Absolutely! I have a small controlled room right now. One solution I have for live drums in my room is getting the mics as close to the kit as possible. I also choose mics that are not very sensitive or have very tight patterns. For while I was really into large D condensers around the kit with no close mics. This produced a certain ambience but the bleed wasn't good for certain types of projects. Now I'm all about dynamics and I actually close mic the cymbals with SD condensers and pad the crap out of em. Again, cutting down on what they hear. Some of the more traditional Americana or Traditional Blues arrangements will get the three mic technique with the only overhead being an LDC out in front of the kit just above the top of the kik drum hoop about 3' out, a snare mic ( I love the Beyer 201), and an 'area' mic sorta in between the ride and floor tom.
Another absolute that works is to TUNE THE FRIKIN DRUMS......I use heads that have a pure tone and fast fast fast decay. A dry snare head...I damp the kik batter and have a ring on the semi open front head. You hear the drums....you don't hear all the crosstalk between them. Saves me a lot of time later on.
It's also easier when I add a sample to blend with the original hits. more natural......
A low ceiling can really limit placement options. One thing I sometimes do when a wall or ceiling is unavoidably too close is to use a PZM (boundary) mic on the surface. That eliminates one source of close reflections. A pair of them 30" off the floor and 30-36" apart works great for an upright piano about 12" from the wall. I bet something similar on a low ceiling would work as overheads. Maybe use some heavy fabric hung between them to increase separation.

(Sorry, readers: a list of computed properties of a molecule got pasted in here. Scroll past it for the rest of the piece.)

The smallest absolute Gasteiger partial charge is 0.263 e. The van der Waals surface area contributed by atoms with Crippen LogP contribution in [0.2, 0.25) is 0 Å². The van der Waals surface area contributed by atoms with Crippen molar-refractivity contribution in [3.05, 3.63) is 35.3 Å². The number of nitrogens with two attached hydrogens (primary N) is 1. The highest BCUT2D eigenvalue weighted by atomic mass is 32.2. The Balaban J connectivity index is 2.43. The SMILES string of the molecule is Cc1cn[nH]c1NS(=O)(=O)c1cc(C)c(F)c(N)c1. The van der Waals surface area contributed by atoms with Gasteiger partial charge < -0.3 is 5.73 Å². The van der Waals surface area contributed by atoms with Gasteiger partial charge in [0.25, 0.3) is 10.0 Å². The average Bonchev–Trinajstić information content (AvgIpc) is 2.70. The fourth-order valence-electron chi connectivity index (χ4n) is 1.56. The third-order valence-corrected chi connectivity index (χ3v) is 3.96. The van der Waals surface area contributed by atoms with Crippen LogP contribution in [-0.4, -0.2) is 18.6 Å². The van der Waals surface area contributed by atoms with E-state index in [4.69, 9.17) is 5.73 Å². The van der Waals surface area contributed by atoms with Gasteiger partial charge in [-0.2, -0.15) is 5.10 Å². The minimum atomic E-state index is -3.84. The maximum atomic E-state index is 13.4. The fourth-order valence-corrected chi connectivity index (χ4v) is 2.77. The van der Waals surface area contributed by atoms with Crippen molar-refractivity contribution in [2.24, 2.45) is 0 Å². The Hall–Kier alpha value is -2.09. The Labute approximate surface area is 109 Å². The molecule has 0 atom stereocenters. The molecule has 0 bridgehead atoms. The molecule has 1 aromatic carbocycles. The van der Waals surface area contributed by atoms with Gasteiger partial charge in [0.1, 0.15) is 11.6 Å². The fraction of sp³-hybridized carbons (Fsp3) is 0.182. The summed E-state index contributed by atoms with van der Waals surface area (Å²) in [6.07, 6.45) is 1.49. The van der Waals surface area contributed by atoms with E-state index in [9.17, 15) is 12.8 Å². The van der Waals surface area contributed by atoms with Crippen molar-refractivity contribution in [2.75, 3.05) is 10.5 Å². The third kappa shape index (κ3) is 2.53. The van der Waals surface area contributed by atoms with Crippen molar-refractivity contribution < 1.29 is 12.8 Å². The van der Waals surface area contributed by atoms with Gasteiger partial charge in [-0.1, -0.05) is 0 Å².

Another trick I've learned to fix the harshness of cymbals in a small environment is to choose a set of cymbals that are light and short in their voice. I have a preferred set of brass that I almost insist on using in my room. There's older A Zildijians crash and crash rides, a K splash, very light top New Beat hats, and a Sabian Raw Bell Dry Ride which I highly recommend as a recording cymbal.....no build up!
A lot of drummers have their kits setup to compete in a live situation with bass amps, Marshalls...etc.
Not needed in the studio.
correction: it's not the cymbals that are harsh, it's the hi-hat. I'm trying to bring out the shimmer of the cymbals but the hi-hat is getting in the way.
JoaoSpin, post: 449626, member: 41554 wrote: The drums were recorded with an AT2020 as a mono overhead, an MXL V67 as a room mic, a Shure SM57 rip-off on snare and a Samson Qkick on the kick drum. My room was not quite dead, the quality of the cymbals used was not ideal and the drummer has a lot to improve as far as controlling his dynamics.
You've just mentioned all the reasons why you will never get "pro" sounding recordings.
There's a reason "those" pro rooms turn out the great mixes that you are referencing... they have great-sounding rooms, skilled drummers, awesome mics and preamps, great conversion.
You're dealing with so many negatives to start with, that getting a "pro" sound out of this scenario is virtually impossible.
Gear matters. Talent matters. Room acoustics matters. Knowledge and skill matters.
JoaoSpin, post: 449626, member: 41554 wrote: I can't seem to get them to sound clean and shiny like I hear in pro mixes.
There's a lot to those "pro mixes' that you are going to have to be reasonable about in your expectations. The room, the mics, the pres, the converters, all these things add up to make a difference between "home" recordings and "pro" recordings.
For starters, you may want to try not mic'ing the HH directly. Many engineers rely on the OH array to grab the hat. The mics you use for this plays a gigantic part in the sound, as does the height of the ceiling. If you can't get the mics high enough off the kit, then you're going to be dealing with a lot of reflection(s) being picked up by the mics, this includes the hi hat as well.